- Take time to learn about what councils and regional boards actually do: local governments, provincial governments, federal government, and indigenous governments all have sets of roles and responsibilities. These can be distinct, such as the federal government’s responsibility for the criminal code, and they sometimes overlap, as with all orders of governments having different and complementary roles in the provision / enabling of housing. There can be misunderstandings of what local governments are generally responsible for. Some of the best ways to learn what specific local governments do are to read local government annual reports for the past 4 years and to view past or current council / board meetings, agendas, and/or minutes.
- Embrace tough issues and bold opportunities: Even while adopting a community builder approach, we have to acknowledge there are very tough challenges local governments have not addressed as well as we need to. Tough issues today often seem to be much tougher than tough issues in the past. A community builder approach sees bold opportunities in addressing these challenges well. Doing this requires collaboration with a whole range of community members, city council and staff colleagues, and other orders of government. Governments of all types and stripes often move too slowly in working on pressing community issues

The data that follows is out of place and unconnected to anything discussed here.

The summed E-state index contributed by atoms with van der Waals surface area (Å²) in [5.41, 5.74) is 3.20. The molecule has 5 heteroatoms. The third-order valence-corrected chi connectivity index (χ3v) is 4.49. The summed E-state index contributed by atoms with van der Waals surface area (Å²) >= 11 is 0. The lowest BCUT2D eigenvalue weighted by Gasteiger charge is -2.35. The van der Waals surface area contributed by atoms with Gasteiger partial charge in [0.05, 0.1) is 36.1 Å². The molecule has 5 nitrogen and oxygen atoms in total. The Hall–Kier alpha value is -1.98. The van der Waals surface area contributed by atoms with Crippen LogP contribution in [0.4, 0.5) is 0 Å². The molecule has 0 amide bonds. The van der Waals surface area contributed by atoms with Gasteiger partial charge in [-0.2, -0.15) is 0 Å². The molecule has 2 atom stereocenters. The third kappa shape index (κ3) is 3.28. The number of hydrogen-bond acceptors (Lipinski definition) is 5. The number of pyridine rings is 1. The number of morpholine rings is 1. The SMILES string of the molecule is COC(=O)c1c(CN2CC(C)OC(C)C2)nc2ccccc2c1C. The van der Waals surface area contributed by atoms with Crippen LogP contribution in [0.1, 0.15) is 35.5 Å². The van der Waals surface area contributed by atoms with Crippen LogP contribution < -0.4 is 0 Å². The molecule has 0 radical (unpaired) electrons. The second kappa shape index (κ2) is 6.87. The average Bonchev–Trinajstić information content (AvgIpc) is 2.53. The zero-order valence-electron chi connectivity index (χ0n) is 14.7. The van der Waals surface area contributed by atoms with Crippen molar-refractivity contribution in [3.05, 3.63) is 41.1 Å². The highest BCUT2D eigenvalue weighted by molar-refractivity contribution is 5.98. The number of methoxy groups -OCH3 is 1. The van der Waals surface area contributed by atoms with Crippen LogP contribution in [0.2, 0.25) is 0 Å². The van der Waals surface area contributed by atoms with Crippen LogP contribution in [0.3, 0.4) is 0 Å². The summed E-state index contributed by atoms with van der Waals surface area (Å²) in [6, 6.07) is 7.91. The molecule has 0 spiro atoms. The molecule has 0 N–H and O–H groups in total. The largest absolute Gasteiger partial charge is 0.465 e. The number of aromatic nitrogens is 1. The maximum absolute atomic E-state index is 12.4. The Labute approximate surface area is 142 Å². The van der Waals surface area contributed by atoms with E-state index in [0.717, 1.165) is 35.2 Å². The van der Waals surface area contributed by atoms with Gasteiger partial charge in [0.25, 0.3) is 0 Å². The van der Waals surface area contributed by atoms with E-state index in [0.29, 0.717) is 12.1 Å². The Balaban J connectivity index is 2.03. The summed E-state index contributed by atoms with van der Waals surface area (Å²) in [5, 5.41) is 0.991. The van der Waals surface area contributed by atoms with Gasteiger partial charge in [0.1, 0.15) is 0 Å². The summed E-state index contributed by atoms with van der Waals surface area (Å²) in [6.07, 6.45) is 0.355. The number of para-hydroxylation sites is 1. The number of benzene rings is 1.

- Develop strong relationships: One of the initial mistakes I made when first elected to city council was thinking that I didn’t need to or couldn’t cultivate good relationships with my council colleagues. I have since learnt that good relationships are so incredibly important. You don’t need to agree with your colleagues and you definitely should not have a blind loyalty. It helps enormously if you do genuinely think of them as good people who are trying to do their best. And to have good personal rapport. I have some of my greatest successes as an elected official when I have helped others and supported their interests. And this goes far beyond council colleagues. It is important to work towards strong relationships with as many people in the community as possible.